And there remain questions to be asked about how proscription legislation is applied in practice. For instance, in April 2018, groups of protestors carried PKK (Kurdistan Worker’s Party) flags and banners during a demonstration in London, despite the PKK being a proscribed terrorist organisation since 2001, leading to criticism of the police for not using their powers. The door must swing both ways if the police are to foster confidence in the application of proscription legislation as without a parity of response, this risks further feeding the victim narrative peddled by members of the extreme right-wing who will highlight how this legislation is being proactively applied to groups to which they may subscribe, but not to others.
Significantly, last year the Counter Terrorism & Border Security Act 2019 brought into law an amendment to the existing terrorism offence of “Expressions of support for a proscribed organisation” which now states:
Section 12 of the Terrorism Act 2000:
(1A) A person commits an offence if the person —
(a) expresses an opinion or belief that is supportive of a proscribed organisation, and
(b) in doing so is reckless as to whether a person to whom the expression is directed will be encouraged to support a proscribed organisation.
This amendment removes the requirement for an “invitation” to support and replaces it with the much broader “expressions” of support. Furthermore, it removes the requirement of “intention” and replaces it with “recklessness”, lowering the threshold for the mental element of the offence. During the scrutiny of the Bill, concerns were expressed about how this amendment could interfere with an individual’s right to freedom of expression as protected by Article 10 of the European Convention on Human Rights. It was suggested that further detail should be provided “to clarify what expressions of support would or would not be caught by this offence and to ensure that the offence does not risk criminalising unintended debates that it would not be proportionate or necessary to curtail”.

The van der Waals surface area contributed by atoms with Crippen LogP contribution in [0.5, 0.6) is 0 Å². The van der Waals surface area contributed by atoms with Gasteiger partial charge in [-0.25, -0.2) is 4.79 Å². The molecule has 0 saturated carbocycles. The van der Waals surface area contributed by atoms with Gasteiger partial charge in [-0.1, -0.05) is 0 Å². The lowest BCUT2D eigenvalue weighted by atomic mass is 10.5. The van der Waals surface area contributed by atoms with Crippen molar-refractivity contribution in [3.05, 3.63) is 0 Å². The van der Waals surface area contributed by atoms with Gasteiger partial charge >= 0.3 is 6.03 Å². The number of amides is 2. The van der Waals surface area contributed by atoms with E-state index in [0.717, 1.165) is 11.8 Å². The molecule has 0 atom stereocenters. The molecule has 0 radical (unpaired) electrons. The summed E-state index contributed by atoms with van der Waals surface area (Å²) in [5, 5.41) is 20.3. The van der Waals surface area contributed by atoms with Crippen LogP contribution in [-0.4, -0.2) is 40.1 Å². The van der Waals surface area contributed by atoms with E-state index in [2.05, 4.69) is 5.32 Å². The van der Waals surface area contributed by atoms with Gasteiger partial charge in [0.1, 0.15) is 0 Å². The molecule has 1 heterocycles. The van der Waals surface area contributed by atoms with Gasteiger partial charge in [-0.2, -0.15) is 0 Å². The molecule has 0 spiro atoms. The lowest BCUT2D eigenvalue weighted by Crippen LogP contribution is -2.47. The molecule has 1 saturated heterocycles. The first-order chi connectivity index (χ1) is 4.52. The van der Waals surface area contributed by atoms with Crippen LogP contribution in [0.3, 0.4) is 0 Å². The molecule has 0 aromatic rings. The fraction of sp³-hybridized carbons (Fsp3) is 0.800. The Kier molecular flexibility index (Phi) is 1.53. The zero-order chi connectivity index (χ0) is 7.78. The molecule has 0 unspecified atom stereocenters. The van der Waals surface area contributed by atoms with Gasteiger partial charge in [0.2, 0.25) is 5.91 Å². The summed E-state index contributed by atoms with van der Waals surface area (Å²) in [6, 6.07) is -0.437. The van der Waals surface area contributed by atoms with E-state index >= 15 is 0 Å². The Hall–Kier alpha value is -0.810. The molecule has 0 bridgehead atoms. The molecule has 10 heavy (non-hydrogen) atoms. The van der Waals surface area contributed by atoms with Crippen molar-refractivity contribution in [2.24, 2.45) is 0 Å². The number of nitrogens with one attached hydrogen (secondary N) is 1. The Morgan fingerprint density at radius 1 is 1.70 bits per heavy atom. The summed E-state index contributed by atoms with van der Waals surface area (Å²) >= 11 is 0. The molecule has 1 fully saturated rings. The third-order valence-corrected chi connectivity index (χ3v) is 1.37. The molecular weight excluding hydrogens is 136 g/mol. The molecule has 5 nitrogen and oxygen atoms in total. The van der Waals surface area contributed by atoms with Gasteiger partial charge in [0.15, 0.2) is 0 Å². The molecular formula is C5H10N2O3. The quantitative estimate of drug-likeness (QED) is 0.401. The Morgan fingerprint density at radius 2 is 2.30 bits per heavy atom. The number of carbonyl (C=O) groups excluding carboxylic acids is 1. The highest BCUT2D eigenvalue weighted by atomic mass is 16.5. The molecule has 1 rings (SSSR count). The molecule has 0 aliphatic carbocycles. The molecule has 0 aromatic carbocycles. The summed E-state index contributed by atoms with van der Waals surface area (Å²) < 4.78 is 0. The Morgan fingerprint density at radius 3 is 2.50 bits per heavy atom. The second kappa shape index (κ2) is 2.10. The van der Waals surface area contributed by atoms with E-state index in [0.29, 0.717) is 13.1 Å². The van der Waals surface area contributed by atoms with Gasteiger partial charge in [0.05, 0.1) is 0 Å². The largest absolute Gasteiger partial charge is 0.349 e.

I predict that this will lead to a greater number of proscription offences being made out as the new wording captures a far wider range of conduct. So far there has been less furore about right-wing extremists being tried for proscription offences than was the case for Islamist groups. In each instance, where an individual has been convicted of being a member of a proscribed right-wing terror group, there have not been calls for judicial review based upon perceived breaches of human rights. This is particularly salient when we consider the challenges to the application of proscription legislation to the various guises of Muslims Against Crusades which took place amidst the febrile atmosphere of perceived securitisation of U.K. state relationships with Muslim communities in the U.K. post 7/7.
In conclusion, however, I suspect this may change if proscription legislation is applied as amended and we start to see much greater numbers of young people convicted of terrorism offences for flying flags, holding banners and engaging in debate where they demonstrate their subscription to these banned groups. In the absence of effective community engagement through our integration agenda, coupled with insufficient challenge of extreme right-wing ideologies in the U.K. Prevent space, this could accelerate individuals engaging with extremism up the risk escalator into being convicted as terrorists where opportunities to intervene have been missed.
Dr Craig McCann is a Policy and Practitioner Fellow at CARR and Director at S.P.E.C.T.R.U.M. Universal Ltd. See his profile here.
© Craig McCann. Views expressed on this website are individual contributors and do not necessarily reflect that of the Centre for Analysis of the Radical Right (CARR). We are pleased to share previously unpublished materials with the community under creative commons license 4.0 (Attribution-NoDerivatives).